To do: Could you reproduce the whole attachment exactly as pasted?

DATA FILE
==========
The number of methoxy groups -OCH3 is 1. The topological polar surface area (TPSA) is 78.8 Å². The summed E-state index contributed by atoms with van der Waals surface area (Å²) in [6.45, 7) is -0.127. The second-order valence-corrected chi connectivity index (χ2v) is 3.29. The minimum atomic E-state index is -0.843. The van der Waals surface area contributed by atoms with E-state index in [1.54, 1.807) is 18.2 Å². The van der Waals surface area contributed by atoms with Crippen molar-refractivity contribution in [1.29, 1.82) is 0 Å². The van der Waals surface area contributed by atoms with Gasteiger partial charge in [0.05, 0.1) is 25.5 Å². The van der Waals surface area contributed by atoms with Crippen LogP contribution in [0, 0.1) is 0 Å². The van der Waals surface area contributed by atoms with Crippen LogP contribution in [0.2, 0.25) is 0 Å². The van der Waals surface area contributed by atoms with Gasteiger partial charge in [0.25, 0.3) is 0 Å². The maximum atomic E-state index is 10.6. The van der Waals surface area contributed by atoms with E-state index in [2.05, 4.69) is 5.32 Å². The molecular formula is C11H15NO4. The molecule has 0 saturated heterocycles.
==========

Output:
The number of methoxy groups -OCH3 is 1. The topological polar surface area (TPSA) is 78.8 Å². The summed E-state index contributed by atoms with van der Waals surface area (Å²) in [6.45, 7) is -0.127. The second-order valence-corrected chi connectivity index (χ2v) is 3.29. The minimum atomic E-state index is -0.843. The van der Waals surface area contributed by atoms with E-state index in [1.54, 1.807) is 18.2 Å². The van der Waals surface area contributed by atoms with Crippen molar-refractivity contribution in [1.29, 1.82) is 0 Å². The van der Waals surface area contributed by atoms with Gasteiger partial charge in [0.05, 0.1) is 25.5 Å². The van der Waals surface area contributed by atoms with Crippen LogP contribution in [0, 0.1) is 0 Å². The van der Waals surface area contributed by atoms with Crippen LogP contribution in [0.2, 0.25) is 0 Å². The van der Waals surface area contributed by atoms with Gasteiger partial charge in [0.25, 0.3) is 0 Å². The maximum atomic E-state index is 10.6. The van der Waals surface area contributed by atoms with E-state index in [2.05, 4.69) is 5.32 Å². The molecular formula is C11H15NO4. The molecule has 0 saturated heterocycles.